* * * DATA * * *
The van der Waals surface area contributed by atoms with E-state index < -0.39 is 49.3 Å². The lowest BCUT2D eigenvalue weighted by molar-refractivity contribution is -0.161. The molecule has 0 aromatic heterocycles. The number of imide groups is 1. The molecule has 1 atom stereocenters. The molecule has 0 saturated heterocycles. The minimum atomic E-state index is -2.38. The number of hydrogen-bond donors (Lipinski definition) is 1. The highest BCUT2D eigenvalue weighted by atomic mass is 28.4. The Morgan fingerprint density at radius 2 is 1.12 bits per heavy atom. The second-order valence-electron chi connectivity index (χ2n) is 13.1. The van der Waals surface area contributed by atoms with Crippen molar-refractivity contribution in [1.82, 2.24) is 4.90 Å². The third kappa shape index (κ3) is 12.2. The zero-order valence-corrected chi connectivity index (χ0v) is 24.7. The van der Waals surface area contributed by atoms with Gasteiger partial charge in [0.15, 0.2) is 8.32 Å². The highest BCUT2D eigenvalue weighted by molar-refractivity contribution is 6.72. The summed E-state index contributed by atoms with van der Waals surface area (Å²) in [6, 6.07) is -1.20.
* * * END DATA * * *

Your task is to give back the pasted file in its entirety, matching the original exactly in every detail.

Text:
The van der Waals surface area contributed by atoms with E-state index < -0.39 is 49.3 Å². The lowest BCUT2D eigenvalue weighted by molar-refractivity contribution is -0.161. The molecule has 0 aromatic heterocycles. The number of imide groups is 1. The molecule has 1 atom stereocenters. The molecule has 0 saturated heterocycles. The minimum atomic E-state index is -2.38. The number of hydrogen-bond donors (Lipinski definition) is 1. The highest BCUT2D eigenvalue weighted by atomic mass is 28.4. The Morgan fingerprint density at radius 2 is 1.12 bits per heavy atom. The second-order valence-electron chi connectivity index (χ2n) is 13.1. The van der Waals surface area contributed by atoms with Crippen molar-refractivity contribution in [1.82, 2.24) is 4.90 Å². The third kappa shape index (κ3) is 12.2. The zero-order valence-corrected chi connectivity index (χ0v) is 24.7. The van der Waals surface area contributed by atoms with Gasteiger partial charge in [0.15, 0.2) is 8.32 Å². The highest BCUT2D eigenvalue weighted by molar-refractivity contribution is 6.72. The summed E-state index contributed by atoms with van der Waals surface area (Å²) in [6, 6.07) is -1.20.